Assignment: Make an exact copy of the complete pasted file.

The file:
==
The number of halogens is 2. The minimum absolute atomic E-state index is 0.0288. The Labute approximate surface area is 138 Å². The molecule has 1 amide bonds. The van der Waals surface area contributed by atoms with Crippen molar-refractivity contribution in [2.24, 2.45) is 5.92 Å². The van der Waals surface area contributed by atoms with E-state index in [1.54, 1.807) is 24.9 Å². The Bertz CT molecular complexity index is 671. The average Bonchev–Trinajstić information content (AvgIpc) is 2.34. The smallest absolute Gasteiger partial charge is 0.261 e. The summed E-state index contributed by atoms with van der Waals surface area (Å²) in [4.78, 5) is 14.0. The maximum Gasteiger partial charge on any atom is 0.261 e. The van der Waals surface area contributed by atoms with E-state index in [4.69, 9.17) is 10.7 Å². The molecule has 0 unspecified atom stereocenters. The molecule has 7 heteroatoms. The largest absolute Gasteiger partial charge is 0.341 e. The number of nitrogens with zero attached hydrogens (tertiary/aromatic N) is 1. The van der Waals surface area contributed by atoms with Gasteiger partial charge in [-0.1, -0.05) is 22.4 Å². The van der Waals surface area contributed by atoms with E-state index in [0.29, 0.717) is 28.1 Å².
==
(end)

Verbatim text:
The number of halogens is 2. The minimum absolute atomic E-state index is 0.0288. The Labute approximate surface area is 138 Å². The molecule has 1 amide bonds. The van der Waals surface area contributed by atoms with Crippen molar-refractivity contribution in [2.24, 2.45) is 5.92 Å². The van der Waals surface area contributed by atoms with E-state index in [1.54, 1.807) is 24.9 Å². The Bertz CT molecular complexity index is 671. The average Bonchev–Trinajstić information content (AvgIpc) is 2.34. The smallest absolute Gasteiger partial charge is 0.261 e. The summed E-state index contributed by atoms with van der Waals surface area (Å²) in [4.78, 5) is 14.0. The maximum Gasteiger partial charge on any atom is 0.261 e. The van der Waals surface area contributed by atoms with E-state index in [4.69, 9.17) is 10.7 Å². The molecule has 0 unspecified atom stereocenters. The molecule has 7 heteroatoms. The largest absolute Gasteiger partial charge is 0.341 e. The number of nitrogens with zero attached hydrogens (tertiary/aromatic N) is 1. The van der Waals surface area contributed by atoms with Gasteiger partial charge in [-0.1, -0.05) is 22.4 Å². The van der Waals surface area contributed by atoms with E-state index in [0.29, 0.717) is 28.1 Å².